For all my talk of teaching my kids the importance of their faith, and for all the stress I place upon them to understand the significance of each of the (oh, my Lord, how many!) holidays, I actually don’t like taking my kids to shul.
They’re noisy. They’re messy. They have no idea that pews aren’t trampolines, and there is something about the sanctuary that inflicts upon them a selective deafness to my (oh, my Lord, how many!) pleas to sit down and play quietly with the WikiStix and Model Magic and snacks and other diversions. Please. Seriously. Sit. Down.
There is no kavanah when you take a child to pray with you. There is no prayer. There is just your incompetence as a parent on public display in the form of a 2-year-old trying to remove her clothing in the aisles.
I spend most of any service I attend in the synagogue’s playroom. Away from the prayer, and away from the whole point of my having gotten out of the house in the first place.
But on a recent Saturday, I was determined not take them to the playroom. On a recent Saturday, while hubby coached Zev’s soccer game, I took our youngest ones to hear the name of my father being read for his yarhzeit.
Reading of names of people on the anniversary of their death is not meaningful to some, but to me, it is unbelievably sacred. In reciting the names of people who died, we protect them against the thing we fear most—to be forgotten.
Twenty years have passed since my father’s death. I have not forgotten. So despite my aversion to taking kids to synagogue, I gathered my strength and a whole lotta snacks and took my rambunctious lot to hear the name of their grandfather. To remember him, even though they’ll never meet him.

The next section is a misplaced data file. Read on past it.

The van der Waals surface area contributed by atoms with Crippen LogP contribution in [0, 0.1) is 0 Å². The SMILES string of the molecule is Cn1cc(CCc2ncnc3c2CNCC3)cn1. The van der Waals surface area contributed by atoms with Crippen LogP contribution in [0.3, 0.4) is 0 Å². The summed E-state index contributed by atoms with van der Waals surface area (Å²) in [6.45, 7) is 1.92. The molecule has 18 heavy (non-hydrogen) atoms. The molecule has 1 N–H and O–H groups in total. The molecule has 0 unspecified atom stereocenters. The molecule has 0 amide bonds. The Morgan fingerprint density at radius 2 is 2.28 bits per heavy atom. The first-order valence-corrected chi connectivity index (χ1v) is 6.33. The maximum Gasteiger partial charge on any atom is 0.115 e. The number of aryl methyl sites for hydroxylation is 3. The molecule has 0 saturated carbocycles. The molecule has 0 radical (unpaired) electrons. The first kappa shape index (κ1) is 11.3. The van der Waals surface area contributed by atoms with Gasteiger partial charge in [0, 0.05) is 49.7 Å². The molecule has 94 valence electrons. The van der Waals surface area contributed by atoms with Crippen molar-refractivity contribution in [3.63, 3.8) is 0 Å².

Things went horribly.
My kids rushed the bimah, played incessantly with the clanging retractable seats and protested, loudly, about the choice of snacks I had provided. By the time my dad’s name was read, I had banished them to the playroom with another adult.
My kids never heard his name. I felt terrible. Why can’t I redirect my kids with calm? Why do the best of my intentions always seem to fail?
They returned later to the service and I vowed to be more present. The 4-year-old seemed to sense the change. He opened a Siddur and in an act of parroting the adults around him, stood and pretended to pray.
He looks so much like my father, it pains me sometimes. Today the resemblance couldn’t have been more of a gift. I leaned to kiss him and saw the siddur was randomly opened to the Mourner’s Kaddish.
I took it as a sign (maybe from my father?) that though my son hadn’t heard my dad’s name, he understood the importance of the day. He hadn’t heard, but he had listened.
Mayrav Saar is a writer based in Los Angeles.